This is not to say that demand for oil and gas will disappear overnight. Oil and gas will be needed for some time to come, but these developments – combined with mounting pressure to increase the speed of energy transition – mean that it is becoming time-limited.

Given the state of current reserves, exploration and production will continue for a while yet, but at an increasingly diminishing scale and it is likely to be driven by national oil companies (NOCs), such as Aramco and Rosneft for oil and QP and Gazprom for gas, that have access to lower cost resources.

The IEA states that in a net-zero scenario there will not be any need to invest in developing new gas supplies.

But given the intermittency of renewables, and until energy storage becomes available at scale and more affordable, gas – either in its natural form or converted into blue hydrogen – may have a longer-term future than oil, displacing coal in power generation – provided that it addresses methane and carbon emissions. But with diminishing demand, it is lower cost resources from the US, Russia and the Middle East that will predominate.

The conclusion from the above is that investing in new long-term projects, including in the East Med, that may require more than 20 years to produce returns is becoming riskier.

Investment in oil and gas

With the COP26 global climate summit coming in November pressure to accelerate action towards the goals of the Paris Agreement and the UN Framework Convention on Climate Change is increasing. The outcome of COP26 is likely to be stronger commitment and an increase in the pace of energy transition. If as result of this the world adopts stronger measures to limit global warming to 2C or less future demand for oil and gas will diminish faster than current trends suggest.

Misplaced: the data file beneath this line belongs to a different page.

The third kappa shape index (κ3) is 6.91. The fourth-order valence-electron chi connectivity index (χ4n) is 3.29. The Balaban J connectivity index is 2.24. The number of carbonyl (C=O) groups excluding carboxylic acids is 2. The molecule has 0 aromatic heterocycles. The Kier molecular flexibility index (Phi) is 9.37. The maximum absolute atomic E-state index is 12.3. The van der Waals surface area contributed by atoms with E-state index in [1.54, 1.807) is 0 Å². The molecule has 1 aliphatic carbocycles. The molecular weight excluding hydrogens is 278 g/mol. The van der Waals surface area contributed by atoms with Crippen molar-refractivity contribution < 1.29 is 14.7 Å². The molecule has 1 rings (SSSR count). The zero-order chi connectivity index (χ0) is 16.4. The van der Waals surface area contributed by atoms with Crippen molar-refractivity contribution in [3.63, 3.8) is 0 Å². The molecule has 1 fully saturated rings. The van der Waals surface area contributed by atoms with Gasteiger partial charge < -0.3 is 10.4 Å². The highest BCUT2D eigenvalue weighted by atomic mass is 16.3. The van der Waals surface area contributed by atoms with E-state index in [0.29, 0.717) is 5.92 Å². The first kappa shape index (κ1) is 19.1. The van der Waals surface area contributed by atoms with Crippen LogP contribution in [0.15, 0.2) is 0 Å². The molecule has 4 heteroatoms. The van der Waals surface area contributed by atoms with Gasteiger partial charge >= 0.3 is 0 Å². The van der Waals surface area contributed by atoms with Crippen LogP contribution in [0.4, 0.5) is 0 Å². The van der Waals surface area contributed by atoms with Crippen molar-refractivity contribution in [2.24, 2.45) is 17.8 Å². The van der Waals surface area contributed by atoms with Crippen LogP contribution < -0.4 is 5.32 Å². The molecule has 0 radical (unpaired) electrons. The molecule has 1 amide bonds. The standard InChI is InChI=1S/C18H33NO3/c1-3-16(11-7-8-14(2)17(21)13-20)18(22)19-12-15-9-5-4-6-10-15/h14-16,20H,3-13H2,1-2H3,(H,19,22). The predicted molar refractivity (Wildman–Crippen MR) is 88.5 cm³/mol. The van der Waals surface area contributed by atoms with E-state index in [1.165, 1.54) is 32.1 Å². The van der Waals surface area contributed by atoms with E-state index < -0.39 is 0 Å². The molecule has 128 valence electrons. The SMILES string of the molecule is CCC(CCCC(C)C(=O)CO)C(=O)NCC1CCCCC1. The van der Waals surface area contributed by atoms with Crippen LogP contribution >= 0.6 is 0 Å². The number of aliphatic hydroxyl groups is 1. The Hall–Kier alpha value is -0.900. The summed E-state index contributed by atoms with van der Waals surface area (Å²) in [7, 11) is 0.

This introduces uncertainty in future demand, making the investment environment more challenging. There would be much less need to invest in new oil and gas supplies, and the emphasis would be more on how to manage decline. Capital spending is already low and it will probably become more short-term. IOCs will be reluctant to invest in capital-intensive and long-life projects in the face of uncertain future demand and prices.

In addition, access to capital is becoming more difficult and financing costs are increasing, with oil and gas projects now having to compete with fast-rising investments in renewables and other clean energy projects.

The threat of climate change is an existential challenge ushering-in new business models such as ‘environmental, social and governance’ (ESG) aligned with the goals of the Paris Agreement. Energy and natural resources are coming under particular scrutiny as the world strives to tackle climate change, and this is translating into pressure from investors and shareholders, with increasingly stringent policies and regulations, posing big challenges for the oil and gas sector.

This is not to say that demand for oil and gas will not continue but to emphasize the uncertainties and risks faced by the sector when planning new investments such as is the East Med.

This is the new environment in which resumption of hydrocarbon exploration in the East Med is about to commence. It requires new thinking.